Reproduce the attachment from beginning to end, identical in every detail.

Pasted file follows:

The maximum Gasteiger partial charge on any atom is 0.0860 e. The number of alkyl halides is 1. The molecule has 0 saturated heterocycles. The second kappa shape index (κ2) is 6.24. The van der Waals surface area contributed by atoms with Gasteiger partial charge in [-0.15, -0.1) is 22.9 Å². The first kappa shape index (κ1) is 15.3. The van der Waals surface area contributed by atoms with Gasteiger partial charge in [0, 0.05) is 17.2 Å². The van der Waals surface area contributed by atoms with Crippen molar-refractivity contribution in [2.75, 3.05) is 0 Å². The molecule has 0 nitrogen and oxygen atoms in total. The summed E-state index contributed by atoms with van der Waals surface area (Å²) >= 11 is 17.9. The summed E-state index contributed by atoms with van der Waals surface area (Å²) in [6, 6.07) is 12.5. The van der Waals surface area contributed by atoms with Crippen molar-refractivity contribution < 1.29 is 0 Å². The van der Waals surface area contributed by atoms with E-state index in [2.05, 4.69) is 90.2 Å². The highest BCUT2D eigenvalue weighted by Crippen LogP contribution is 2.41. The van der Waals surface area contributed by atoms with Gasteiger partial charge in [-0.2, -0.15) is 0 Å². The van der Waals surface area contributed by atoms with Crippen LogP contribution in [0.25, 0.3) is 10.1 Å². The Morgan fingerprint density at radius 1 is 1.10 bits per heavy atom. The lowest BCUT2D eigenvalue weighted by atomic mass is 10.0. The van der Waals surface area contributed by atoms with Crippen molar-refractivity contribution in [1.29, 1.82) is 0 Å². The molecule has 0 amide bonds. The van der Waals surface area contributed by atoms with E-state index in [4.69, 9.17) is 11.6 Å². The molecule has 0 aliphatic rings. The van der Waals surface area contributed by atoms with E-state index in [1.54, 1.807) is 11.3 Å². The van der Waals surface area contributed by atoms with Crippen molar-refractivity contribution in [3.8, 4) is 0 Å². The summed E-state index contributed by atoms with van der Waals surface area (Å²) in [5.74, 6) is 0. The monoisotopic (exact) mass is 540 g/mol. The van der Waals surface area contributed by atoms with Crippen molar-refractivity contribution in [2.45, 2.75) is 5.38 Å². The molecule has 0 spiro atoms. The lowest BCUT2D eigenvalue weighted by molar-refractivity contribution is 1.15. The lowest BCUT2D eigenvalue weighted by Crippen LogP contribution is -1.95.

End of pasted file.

The maximum Gasteiger partial charge on any atom is 0.0860 e. The number of alkyl halides is 1. The molecule has 0 saturated heterocycles. The second kappa shape index (κ2) is 6.24. The van der Waals surface area contributed by atoms with Gasteiger partial charge in [-0.15, -0.1) is 22.9 Å². The first kappa shape index (κ1) is 15.3. The van der Waals surface area contributed by atoms with Gasteiger partial charge in [0, 0.05) is 17.2 Å². The van der Waals surface area contributed by atoms with Crippen molar-refractivity contribution in [2.75, 3.05) is 0 Å². The molecule has 0 nitrogen and oxygen atoms in total. The summed E-state index contributed by atoms with van der Waals surface area (Å²) >= 11 is 17.9. The summed E-state index contributed by atoms with van der Waals surface area (Å²) in [6, 6.07) is 12.5. The van der Waals surface area contributed by atoms with Crippen molar-refractivity contribution < 1.29 is 0 Å². The van der Waals surface area contributed by atoms with E-state index in [2.05, 4.69) is 90.2 Å². The highest BCUT2D eigenvalue weighted by Crippen LogP contribution is 2.41. The van der Waals surface area contributed by atoms with Gasteiger partial charge in [-0.2, -0.15) is 0 Å². The van der Waals surface area contributed by atoms with Crippen LogP contribution in [0.25, 0.3) is 10.1 Å². The Morgan fingerprint density at radius 1 is 1.10 bits per heavy atom. The lowest BCUT2D eigenvalue weighted by atomic mass is 10.0. The van der Waals surface area contributed by atoms with Crippen molar-refractivity contribution in [1.29, 1.82) is 0 Å². The molecule has 0 amide bonds. The van der Waals surface area contributed by atoms with E-state index in [4.69, 9.17) is 11.6 Å². The molecule has 0 aliphatic rings. The van der Waals surface area contributed by atoms with E-state index in [1.54, 1.807) is 11.3 Å². The van der Waals surface area contributed by atoms with Crippen molar-refractivity contribution in [3.8, 4) is 0 Å². The summed E-state index contributed by atoms with van der Waals surface area (Å²) in [5.74, 6) is 0. The monoisotopic (exact) mass is 540 g/mol. The van der Waals surface area contributed by atoms with Crippen molar-refractivity contribution in [2.45, 2.75) is 5.38 Å². The molecule has 0 spiro atoms. The lowest BCUT2D eigenvalue weighted by molar-refractivity contribution is 1.15. The lowest BCUT2D eigenvalue weighted by Crippen LogP contribution is -1.95.